I complement my field studies with molecular genetic laboratory work and agent-based simulation modeling in order to address issues that are typically difficult to explore through observational studies alone, including questions about dispersal behavior, gene flow, mating patterns, population structure, and the fitness consequences of individual behavior. In collaboration with colleagues, I have also started using molecular techniques to investigate a number of broader questions concerning the evolutionary history, social systems, and ecological roles of various New World primates.
I am a geographer interested in exploring tourism system dynamics and assessing tourism’s role in environmental sustainability using agent-based modelling (ABM). My current work focus is on human complex systems interactions with the environment and on the application of tools (such as scenario analysis, network analysis and ABM) to explore topics systems adaptation, vulnerability and resilience to global change. I am also interested in looking into my PhD future research directions which pointed the potential of Big Data, social media and Volunteer Geographical Information to increase destination awareness.
I have extensive experience in GIS, quantitative and qualitative methods of research. My master thesis assessed the potential for automatic feature extraction from QuickBird imagery for municipal management purposes. During my PhD I have published and submitted several scientific papers in ISI indexed journals. I have a good research network in Portugal and I integrate an international research network on the topic “ABM meets tourism”. I am a collaborator in a recently awarded USA NCRCRD grant project “Using Agent Based Modelling to Understand and Enhance Rural Tourism Industry Collaboration” and applied for NSF funding with the project “Understanding and Enhancing the Resilience of Recreation and Tourism Dependent Communities in the Gulf”.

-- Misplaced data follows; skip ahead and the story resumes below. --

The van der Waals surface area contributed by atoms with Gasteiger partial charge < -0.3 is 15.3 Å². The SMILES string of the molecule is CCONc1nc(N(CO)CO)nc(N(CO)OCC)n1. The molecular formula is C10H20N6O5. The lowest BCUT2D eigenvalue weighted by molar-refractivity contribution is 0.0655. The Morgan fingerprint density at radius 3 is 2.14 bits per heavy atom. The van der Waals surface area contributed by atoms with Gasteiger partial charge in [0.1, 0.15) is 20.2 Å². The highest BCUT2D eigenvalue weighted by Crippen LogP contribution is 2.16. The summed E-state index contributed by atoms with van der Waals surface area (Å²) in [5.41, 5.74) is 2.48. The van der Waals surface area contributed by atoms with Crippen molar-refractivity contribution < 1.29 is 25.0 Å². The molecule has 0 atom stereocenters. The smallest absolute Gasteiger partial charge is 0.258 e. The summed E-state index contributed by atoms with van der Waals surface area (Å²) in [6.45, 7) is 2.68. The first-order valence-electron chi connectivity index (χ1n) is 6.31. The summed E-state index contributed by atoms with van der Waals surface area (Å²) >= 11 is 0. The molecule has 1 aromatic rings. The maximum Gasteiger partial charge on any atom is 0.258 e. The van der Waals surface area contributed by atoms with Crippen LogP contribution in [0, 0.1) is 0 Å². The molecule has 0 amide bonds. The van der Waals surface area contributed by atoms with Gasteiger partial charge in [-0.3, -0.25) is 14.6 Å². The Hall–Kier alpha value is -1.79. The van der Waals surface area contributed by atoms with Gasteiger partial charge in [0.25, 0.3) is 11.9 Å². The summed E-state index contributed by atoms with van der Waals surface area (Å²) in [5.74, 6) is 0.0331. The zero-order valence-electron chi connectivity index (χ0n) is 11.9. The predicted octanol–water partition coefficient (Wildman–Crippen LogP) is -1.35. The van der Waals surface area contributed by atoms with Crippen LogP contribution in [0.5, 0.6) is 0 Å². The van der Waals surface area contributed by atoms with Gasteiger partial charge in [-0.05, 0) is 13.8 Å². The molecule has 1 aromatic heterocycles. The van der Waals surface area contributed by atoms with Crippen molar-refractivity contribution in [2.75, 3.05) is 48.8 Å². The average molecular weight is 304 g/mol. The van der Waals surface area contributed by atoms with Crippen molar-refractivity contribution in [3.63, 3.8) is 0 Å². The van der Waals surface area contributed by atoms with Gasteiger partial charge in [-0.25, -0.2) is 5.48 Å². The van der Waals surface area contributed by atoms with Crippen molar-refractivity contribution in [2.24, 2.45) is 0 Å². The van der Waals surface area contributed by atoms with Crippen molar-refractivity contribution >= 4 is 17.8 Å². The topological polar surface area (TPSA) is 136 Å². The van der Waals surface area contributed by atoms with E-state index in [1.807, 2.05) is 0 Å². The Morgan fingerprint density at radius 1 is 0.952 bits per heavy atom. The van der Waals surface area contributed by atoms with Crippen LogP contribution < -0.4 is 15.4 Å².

I am an assistant professor in the department of computer science at the Hamedan University of Technology, Hamedan, IRAN. I have completed my Ph.D. in Futures Studies (foresight) as an interdisciplinary field, a juncture of social sciences and engineering. My
background comes from computer science. For my Ph.D., I decided to pursue my education in Futures Studies; the field I thought I could apply engineering principles such as requirements engineering, analytical skills, design, modeling, planning, and, test engineering to shape the
desired futures. In PhD, I started the complex systems research field and agent-based modeling with NetLogo. In addition to several publications of papers, I published a book on complex systems titled “Futures Studies in Complex Systems” which was awarded as the book of the year by the Iranian Foresight Association.
Since May 2021, I started a research collaboration with TISSS Lab at the Johannes Gutenberg University Mainz as a project coordinator, the German Research Centre for AI, Human-Centered Multimedia, and the Centre for Research in Social Simulation. The project title is “AI for Assessment” and its objective is to understand the status quo and the future options of AI-based social assessment in public service provisions to help in the creation of improved AI technology for social welfare systems.
On the executive side, I have also various experiences, including head of the department, deputy of the Technology Incubator Center, director of the university’s research affairs, and head of the International Scientific Cooperation Office.
Complex Systems, Social Modeling and Simulation
Enginnering the Futures